Born in 1930, in the village of Pallansena in South Western Sri Lanka, Merrill J. Fernando hails from a rural, middle class background. Following his early education at Maris Stella College, Negombo he moved to the capital Colombo, seeking better prospects. He wished to become a Tea taster, then the domain of British expatriates who guarded their profession keenly. Merrill was fortunate to be selected to join the first batch of Ceylonese (Sri Lanka was then called Ceylon) to be trained in tea at what was then the ‘Mecca’ of tea – Mincing Lane, London
Whilst at Mincing Lane, Merrill observed the dysfunctional aspects of an industry on which his country relied heavily, and which was exploited by large multinational corporations. Tea, a finished product that was hand picked, produced according to a traditional and artistic process in Sri Lanka, was treated as a raw material and shipped at a nominal value to Europe where value addition, branding and packing took place.
This meant that the producer received a tiny fraction of the profits from the sale of Ceylon Tea, whilst middlemen – mainly a handful of large corporations – benefitted disproportionately. Addressing that inequity has been the fire that has driven Merrill since the age of 20, for more than half a century. He established his Dilmah brand – the first producer owned tea brand – after 38 years of endeavour, and has since championed Integrity – Quality, Freshness, Authenticity and Ethics – in tea.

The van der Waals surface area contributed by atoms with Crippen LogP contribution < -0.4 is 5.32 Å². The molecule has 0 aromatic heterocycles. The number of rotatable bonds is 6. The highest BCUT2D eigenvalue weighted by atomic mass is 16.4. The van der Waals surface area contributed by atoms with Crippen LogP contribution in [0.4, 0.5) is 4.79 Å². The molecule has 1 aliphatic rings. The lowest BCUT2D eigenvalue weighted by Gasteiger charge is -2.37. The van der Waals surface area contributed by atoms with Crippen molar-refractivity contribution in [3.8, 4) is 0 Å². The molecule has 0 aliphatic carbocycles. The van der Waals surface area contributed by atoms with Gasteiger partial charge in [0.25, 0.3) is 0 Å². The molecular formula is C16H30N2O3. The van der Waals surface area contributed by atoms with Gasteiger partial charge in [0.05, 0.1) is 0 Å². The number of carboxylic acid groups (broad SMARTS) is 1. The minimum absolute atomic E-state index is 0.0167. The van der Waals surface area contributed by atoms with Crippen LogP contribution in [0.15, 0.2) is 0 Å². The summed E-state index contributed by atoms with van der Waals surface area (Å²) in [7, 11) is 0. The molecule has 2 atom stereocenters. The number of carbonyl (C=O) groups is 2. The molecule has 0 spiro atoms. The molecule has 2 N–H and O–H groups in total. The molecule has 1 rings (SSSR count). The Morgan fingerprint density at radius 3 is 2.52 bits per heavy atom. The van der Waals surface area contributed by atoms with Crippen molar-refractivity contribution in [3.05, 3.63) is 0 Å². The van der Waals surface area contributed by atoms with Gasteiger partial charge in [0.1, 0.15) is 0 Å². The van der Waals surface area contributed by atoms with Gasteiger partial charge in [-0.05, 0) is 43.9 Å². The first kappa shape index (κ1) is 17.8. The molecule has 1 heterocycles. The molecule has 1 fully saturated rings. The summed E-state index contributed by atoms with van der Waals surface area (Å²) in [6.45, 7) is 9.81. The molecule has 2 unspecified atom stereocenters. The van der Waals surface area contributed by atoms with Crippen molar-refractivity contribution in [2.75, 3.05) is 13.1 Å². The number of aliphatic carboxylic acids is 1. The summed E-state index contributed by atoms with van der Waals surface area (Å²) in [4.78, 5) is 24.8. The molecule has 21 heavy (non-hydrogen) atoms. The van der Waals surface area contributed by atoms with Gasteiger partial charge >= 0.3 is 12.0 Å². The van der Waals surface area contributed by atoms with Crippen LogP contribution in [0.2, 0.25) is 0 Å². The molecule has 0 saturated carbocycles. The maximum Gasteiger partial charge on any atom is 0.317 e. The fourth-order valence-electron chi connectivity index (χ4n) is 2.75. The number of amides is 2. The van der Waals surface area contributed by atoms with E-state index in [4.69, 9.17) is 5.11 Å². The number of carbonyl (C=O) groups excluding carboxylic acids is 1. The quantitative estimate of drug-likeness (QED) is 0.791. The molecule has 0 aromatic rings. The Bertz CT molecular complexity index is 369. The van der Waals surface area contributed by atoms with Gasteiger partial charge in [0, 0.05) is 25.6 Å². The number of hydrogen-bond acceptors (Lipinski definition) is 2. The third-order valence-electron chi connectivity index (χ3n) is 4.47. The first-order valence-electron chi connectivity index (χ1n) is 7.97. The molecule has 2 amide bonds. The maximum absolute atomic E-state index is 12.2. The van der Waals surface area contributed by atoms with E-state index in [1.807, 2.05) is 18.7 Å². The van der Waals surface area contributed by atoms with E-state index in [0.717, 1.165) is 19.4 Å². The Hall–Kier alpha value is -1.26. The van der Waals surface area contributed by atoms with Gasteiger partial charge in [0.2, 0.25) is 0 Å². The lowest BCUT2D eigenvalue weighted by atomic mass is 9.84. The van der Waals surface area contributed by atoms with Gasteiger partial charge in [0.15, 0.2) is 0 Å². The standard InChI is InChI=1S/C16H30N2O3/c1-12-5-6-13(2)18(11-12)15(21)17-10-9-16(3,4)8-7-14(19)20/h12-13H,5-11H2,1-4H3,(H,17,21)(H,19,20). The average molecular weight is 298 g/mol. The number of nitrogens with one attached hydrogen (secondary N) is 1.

The tiny, upstart tea company that Merrill formed in 1988 to change the exploitation of his country’s crop by big traders, has today grown to become one of the top 10 tea brands in the world. However as Merrill says, his Dilmah will always be a small, family brand because it represents integrity, and integrity in tea requires quality, commitment and passion. Those are not qualities that can be extended to the mass market.
Merrill J. Fernando is joined in his passion for tea by his sons, Malik and Dilhan, whose names form the Dilmah brand. Together they pursue Merrill’s vision of bringing quality back to tea, with tradition, ethics, and all the health benefits in fresh tea.
The story of Merrill J. Fernando is a remarkable one for it illustrates the exploitation that often characterizes categories that are dominated by big corporations. It also demonstrates the power of fair and just trade in lifting less developed countries out of poverty. Merrill’s love for tea led him to innovate in three very important areas – he launched the first producer owned tea brand in 1988, in his desire to offer authenticity he pioneered the concept of single origin tea, and packing tea garden fresh, at source. These initiatives were not easy for Merrills struggle pitched him against corporations many times the size of his tiny and fledgling business, and it brought him into conflict with his peers and government who did not share his belief that tea could be picked, packed and shipped direct from origin by growers themselves.